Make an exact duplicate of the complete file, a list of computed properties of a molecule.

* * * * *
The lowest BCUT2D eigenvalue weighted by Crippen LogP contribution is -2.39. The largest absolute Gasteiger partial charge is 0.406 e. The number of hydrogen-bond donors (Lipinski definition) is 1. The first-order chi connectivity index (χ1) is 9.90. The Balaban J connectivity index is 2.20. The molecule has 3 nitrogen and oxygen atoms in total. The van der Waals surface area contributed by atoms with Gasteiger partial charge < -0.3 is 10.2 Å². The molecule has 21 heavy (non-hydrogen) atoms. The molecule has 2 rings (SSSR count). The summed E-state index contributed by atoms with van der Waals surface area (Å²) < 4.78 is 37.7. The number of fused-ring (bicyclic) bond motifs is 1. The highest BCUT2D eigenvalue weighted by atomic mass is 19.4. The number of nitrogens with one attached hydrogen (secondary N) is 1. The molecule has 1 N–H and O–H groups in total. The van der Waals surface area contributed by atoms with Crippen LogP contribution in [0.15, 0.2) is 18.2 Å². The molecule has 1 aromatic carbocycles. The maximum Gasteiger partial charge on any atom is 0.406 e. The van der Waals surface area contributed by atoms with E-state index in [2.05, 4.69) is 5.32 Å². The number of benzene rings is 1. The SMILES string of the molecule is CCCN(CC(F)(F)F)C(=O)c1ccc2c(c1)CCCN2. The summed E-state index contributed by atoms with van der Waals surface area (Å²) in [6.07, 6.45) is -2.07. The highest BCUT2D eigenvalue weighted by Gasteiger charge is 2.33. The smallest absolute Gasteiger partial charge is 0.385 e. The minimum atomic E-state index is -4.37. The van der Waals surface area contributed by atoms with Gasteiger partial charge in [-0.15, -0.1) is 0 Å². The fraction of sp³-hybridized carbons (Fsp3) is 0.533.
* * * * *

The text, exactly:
The lowest BCUT2D eigenvalue weighted by Crippen LogP contribution is -2.39. The largest absolute Gasteiger partial charge is 0.406 e. The number of hydrogen-bond donors (Lipinski definition) is 1. The first-order chi connectivity index (χ1) is 9.90. The Balaban J connectivity index is 2.20. The molecule has 3 nitrogen and oxygen atoms in total. The van der Waals surface area contributed by atoms with Gasteiger partial charge < -0.3 is 10.2 Å². The molecule has 21 heavy (non-hydrogen) atoms. The molecule has 2 rings (SSSR count). The summed E-state index contributed by atoms with van der Waals surface area (Å²) < 4.78 is 37.7. The number of fused-ring (bicyclic) bond motifs is 1. The highest BCUT2D eigenvalue weighted by atomic mass is 19.4. The number of nitrogens with one attached hydrogen (secondary N) is 1. The molecule has 1 N–H and O–H groups in total. The van der Waals surface area contributed by atoms with Crippen LogP contribution in [0.15, 0.2) is 18.2 Å². The molecule has 1 aromatic carbocycles. The maximum Gasteiger partial charge on any atom is 0.406 e. The van der Waals surface area contributed by atoms with E-state index in [2.05, 4.69) is 5.32 Å². The number of benzene rings is 1. The SMILES string of the molecule is CCCN(CC(F)(F)F)C(=O)c1ccc2c(c1)CCCN2. The summed E-state index contributed by atoms with van der Waals surface area (Å²) in [6.07, 6.45) is -2.07. The highest BCUT2D eigenvalue weighted by Gasteiger charge is 2.33. The smallest absolute Gasteiger partial charge is 0.385 e. The minimum atomic E-state index is -4.37. The van der Waals surface area contributed by atoms with Gasteiger partial charge in [-0.15, -0.1) is 0 Å². The fraction of sp³-hybridized carbons (Fsp3) is 0.533.